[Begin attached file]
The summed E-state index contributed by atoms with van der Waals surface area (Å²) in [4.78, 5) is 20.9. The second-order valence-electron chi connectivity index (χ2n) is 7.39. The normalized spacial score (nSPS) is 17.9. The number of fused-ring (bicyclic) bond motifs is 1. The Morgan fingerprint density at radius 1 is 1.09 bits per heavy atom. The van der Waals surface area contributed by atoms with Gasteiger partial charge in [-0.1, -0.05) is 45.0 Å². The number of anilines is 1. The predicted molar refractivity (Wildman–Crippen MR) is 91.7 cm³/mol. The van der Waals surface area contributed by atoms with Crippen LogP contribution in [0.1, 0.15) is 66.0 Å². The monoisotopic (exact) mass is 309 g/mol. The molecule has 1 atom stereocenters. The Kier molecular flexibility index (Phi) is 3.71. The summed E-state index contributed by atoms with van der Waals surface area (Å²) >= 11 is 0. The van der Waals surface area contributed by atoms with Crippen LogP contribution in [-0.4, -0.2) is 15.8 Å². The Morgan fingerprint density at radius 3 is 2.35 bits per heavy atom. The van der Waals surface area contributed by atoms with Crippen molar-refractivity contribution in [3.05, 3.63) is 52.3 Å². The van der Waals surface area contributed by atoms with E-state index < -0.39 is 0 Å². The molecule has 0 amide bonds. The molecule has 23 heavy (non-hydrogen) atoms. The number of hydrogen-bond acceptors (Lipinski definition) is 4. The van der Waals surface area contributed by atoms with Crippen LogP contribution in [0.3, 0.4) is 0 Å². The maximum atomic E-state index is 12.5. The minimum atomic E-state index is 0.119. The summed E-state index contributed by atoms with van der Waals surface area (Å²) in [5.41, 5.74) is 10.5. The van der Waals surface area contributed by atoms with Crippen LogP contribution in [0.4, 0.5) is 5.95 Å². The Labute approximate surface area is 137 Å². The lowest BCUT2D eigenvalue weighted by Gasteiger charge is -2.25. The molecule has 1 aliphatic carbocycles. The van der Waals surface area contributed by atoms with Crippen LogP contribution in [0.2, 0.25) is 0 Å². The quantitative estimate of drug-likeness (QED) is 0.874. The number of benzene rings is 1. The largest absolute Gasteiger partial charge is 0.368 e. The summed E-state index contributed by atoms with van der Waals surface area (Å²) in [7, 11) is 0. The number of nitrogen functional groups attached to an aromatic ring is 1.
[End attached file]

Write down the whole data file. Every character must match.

The summed E-state index contributed by atoms with van der Waals surface area (Å²) in [4.78, 5) is 20.9. The second-order valence-electron chi connectivity index (χ2n) is 7.39. The normalized spacial score (nSPS) is 17.9. The number of fused-ring (bicyclic) bond motifs is 1. The Morgan fingerprint density at radius 1 is 1.09 bits per heavy atom. The van der Waals surface area contributed by atoms with Gasteiger partial charge in [-0.1, -0.05) is 45.0 Å². The number of anilines is 1. The predicted molar refractivity (Wildman–Crippen MR) is 91.7 cm³/mol. The van der Waals surface area contributed by atoms with Crippen LogP contribution in [0.1, 0.15) is 66.0 Å². The monoisotopic (exact) mass is 309 g/mol. The molecule has 1 atom stereocenters. The Kier molecular flexibility index (Phi) is 3.71. The summed E-state index contributed by atoms with van der Waals surface area (Å²) >= 11 is 0. The van der Waals surface area contributed by atoms with Crippen LogP contribution in [-0.4, -0.2) is 15.8 Å². The Morgan fingerprint density at radius 3 is 2.35 bits per heavy atom. The van der Waals surface area contributed by atoms with Crippen molar-refractivity contribution in [3.05, 3.63) is 52.3 Å². The van der Waals surface area contributed by atoms with E-state index < -0.39 is 0 Å². The molecule has 0 amide bonds. The molecule has 23 heavy (non-hydrogen) atoms. The number of hydrogen-bond acceptors (Lipinski definition) is 4. The van der Waals surface area contributed by atoms with Crippen LogP contribution in [0.3, 0.4) is 0 Å². The maximum atomic E-state index is 12.5. The minimum atomic E-state index is 0.119. The summed E-state index contributed by atoms with van der Waals surface area (Å²) in [5.41, 5.74) is 10.5. The van der Waals surface area contributed by atoms with Crippen LogP contribution in [0.4, 0.5) is 5.95 Å². The Labute approximate surface area is 137 Å². The lowest BCUT2D eigenvalue weighted by Gasteiger charge is -2.25. The molecule has 1 aliphatic carbocycles. The van der Waals surface area contributed by atoms with Crippen LogP contribution in [0.2, 0.25) is 0 Å². The quantitative estimate of drug-likeness (QED) is 0.874. The number of benzene rings is 1. The largest absolute Gasteiger partial charge is 0.368 e. The summed E-state index contributed by atoms with van der Waals surface area (Å²) in [7, 11) is 0. The number of nitrogen functional groups attached to an aromatic ring is 1.